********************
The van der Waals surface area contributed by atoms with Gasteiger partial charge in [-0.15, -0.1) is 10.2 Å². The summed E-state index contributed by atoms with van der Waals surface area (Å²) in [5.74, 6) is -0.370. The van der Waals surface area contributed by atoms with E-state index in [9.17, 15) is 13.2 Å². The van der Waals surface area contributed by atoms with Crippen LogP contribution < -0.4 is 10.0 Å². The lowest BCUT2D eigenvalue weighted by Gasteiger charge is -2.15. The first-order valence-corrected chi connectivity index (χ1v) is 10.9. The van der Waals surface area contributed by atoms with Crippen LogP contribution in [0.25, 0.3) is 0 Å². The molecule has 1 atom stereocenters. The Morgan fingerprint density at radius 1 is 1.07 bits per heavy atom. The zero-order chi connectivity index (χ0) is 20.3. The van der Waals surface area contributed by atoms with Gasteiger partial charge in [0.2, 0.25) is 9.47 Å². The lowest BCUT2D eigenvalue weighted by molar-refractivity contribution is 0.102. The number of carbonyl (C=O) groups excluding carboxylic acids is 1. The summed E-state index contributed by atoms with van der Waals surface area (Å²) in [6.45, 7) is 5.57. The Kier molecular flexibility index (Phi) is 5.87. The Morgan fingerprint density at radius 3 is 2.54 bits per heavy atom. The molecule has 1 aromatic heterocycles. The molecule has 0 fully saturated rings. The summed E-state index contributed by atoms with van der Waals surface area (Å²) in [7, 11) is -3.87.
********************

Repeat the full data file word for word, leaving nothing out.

The van der Waals surface area contributed by atoms with Gasteiger partial charge in [-0.15, -0.1) is 10.2 Å². The summed E-state index contributed by atoms with van der Waals surface area (Å²) in [5.74, 6) is -0.370. The van der Waals surface area contributed by atoms with E-state index in [9.17, 15) is 13.2 Å². The van der Waals surface area contributed by atoms with Crippen LogP contribution < -0.4 is 10.0 Å². The lowest BCUT2D eigenvalue weighted by Gasteiger charge is -2.15. The first-order valence-corrected chi connectivity index (χ1v) is 10.9. The van der Waals surface area contributed by atoms with Crippen LogP contribution in [0.25, 0.3) is 0 Å². The molecule has 1 atom stereocenters. The Morgan fingerprint density at radius 1 is 1.07 bits per heavy atom. The zero-order chi connectivity index (χ0) is 20.3. The van der Waals surface area contributed by atoms with Gasteiger partial charge in [0.2, 0.25) is 9.47 Å². The lowest BCUT2D eigenvalue weighted by molar-refractivity contribution is 0.102. The number of carbonyl (C=O) groups excluding carboxylic acids is 1. The summed E-state index contributed by atoms with van der Waals surface area (Å²) in [6.45, 7) is 5.57. The Kier molecular flexibility index (Phi) is 5.87. The Morgan fingerprint density at radius 3 is 2.54 bits per heavy atom. The molecule has 1 aromatic heterocycles. The molecule has 0 fully saturated rings. The summed E-state index contributed by atoms with van der Waals surface area (Å²) in [7, 11) is -3.87.